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Linda GiorgilliWhen Linda Giorgilli first signed up for Facebook, one of the world’s largest social networking sites, she thought it would be a nice way to connect with friends.  In the past two years, it has become a lot more than that: a place where she has been able to share a very special part of her life — namely, her experience caring for her late father who lived with Parkinson’s disease (PD).  She says she is, “in awe” of what has transpired.

Ms. Giorgilli’s father was diagnosed with Parkinson’s disease in 2001 at the age of 74.  In 2008, his health began to deteriorate; and he and her mother decided to move from their native Baltimore down to Florida to be near their children.  At this point Ms. Giorgilli made the decision to move in with them to care for her Dad.  He had quite a life story: witnessing two atomic bomb testings, traveling on one of Admiral Richard Byrd’s expeditions to the South Pole and with his wife, living, “a wonderful love story.” 

When she realized her Dad needed full-time assistance, Ms. Giorgilli left her job as a legal assistant to care for him.  From then on, she spent every day with her Dad.  She put herself to work learning about Parkinson’s disease, going to seminars and reading constantly.  She accompanied him to doctor visits, and helped him to shower and shave. 

She’s quick to note the relationship was reciprocal.  “In my lifetime, I will never receive a larger gift than knowing that we were able to rely on one another as we did.”

When Mr. Giorgilli passed away in May 2009, Ms. Giorgilli found solace in part by writing about her time with her Dad.  As a member of Facebook, she shared her writing with friends.  She also joined PDF’s Facebook page, which currently has more than 5,600 members. 

As she watched people “writing” on the PDF page, seeking advice and sharing their stories, Ms. Giorgilli began responding to their inquiries about life with Parkinson’s herself.  She says “I’m not an expert, but I felt I had so much to share because of my time with my Dad.  It was healing.”  But she says these individuals responded positively, and were touched by her stories.   Soon, she found herself corresponding with various people each day, writing on PDF’s “wall” (an open forum for discussion and questions).  Within months she had over 40 new friends and had caught our attention as an inspiration!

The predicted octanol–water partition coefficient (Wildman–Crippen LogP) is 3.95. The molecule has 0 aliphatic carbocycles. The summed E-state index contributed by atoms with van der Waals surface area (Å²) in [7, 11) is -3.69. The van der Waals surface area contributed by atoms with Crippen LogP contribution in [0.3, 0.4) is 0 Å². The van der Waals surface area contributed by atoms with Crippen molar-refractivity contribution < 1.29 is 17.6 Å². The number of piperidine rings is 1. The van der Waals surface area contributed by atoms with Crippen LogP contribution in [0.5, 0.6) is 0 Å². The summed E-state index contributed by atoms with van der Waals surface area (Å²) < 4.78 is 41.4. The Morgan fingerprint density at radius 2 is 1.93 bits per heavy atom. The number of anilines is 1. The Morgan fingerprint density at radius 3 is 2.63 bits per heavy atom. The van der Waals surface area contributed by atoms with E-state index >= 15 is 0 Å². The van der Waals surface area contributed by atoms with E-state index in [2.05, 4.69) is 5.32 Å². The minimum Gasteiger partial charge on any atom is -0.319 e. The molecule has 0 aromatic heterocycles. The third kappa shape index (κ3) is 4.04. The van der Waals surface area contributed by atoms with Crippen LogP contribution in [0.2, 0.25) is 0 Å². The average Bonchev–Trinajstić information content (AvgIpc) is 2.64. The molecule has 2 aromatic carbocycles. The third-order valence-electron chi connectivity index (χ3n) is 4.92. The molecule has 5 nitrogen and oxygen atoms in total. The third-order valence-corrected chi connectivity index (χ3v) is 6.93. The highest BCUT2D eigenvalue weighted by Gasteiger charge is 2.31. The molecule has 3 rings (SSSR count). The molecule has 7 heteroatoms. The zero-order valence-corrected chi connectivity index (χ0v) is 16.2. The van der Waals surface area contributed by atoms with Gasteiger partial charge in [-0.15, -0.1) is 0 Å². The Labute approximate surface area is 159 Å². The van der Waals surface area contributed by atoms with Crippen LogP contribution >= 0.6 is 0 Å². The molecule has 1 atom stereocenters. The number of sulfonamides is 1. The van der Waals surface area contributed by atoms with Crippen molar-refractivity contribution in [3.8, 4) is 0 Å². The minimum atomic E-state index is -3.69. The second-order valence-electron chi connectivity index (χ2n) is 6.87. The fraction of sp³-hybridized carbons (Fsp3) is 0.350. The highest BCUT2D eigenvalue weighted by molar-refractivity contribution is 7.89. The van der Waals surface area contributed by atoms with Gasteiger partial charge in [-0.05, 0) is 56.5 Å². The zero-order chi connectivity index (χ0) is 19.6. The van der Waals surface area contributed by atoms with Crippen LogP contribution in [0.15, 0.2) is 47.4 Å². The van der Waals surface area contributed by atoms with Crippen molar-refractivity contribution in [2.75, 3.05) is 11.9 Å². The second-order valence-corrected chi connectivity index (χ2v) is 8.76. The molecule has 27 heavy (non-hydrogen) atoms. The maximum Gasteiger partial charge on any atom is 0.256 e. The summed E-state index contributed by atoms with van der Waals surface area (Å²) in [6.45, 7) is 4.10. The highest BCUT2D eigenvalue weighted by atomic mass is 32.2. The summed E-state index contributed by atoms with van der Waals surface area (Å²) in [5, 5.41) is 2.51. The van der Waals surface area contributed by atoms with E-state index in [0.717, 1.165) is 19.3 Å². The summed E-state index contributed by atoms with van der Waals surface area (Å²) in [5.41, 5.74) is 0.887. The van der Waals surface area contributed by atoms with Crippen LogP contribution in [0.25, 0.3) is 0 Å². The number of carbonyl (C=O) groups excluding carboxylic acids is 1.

Today, besides planning to continue her work in raising awareness for Parkinson’s disease, she is also writing a book about her experience caring for her Dad.  She says she will never give up on the Parkinson’s cause.  And the biggest surprise to her is what a difference a social networking site made.

As Ms. Giorgilli says, “The value of what unfolded with social networking — the power and strength that it gave me to cope with the loss of my father and fight for this cause — is immeasurable.”

PD Online Forums
Linda was able to find friendship and support by using online forums.  Here are a few online communities with active Parkinson’s groups:



This article was originally published in the Winter 2011 edition of PDF's newsletter,News & Review.Posted by PDF Admin on January 26, 2011

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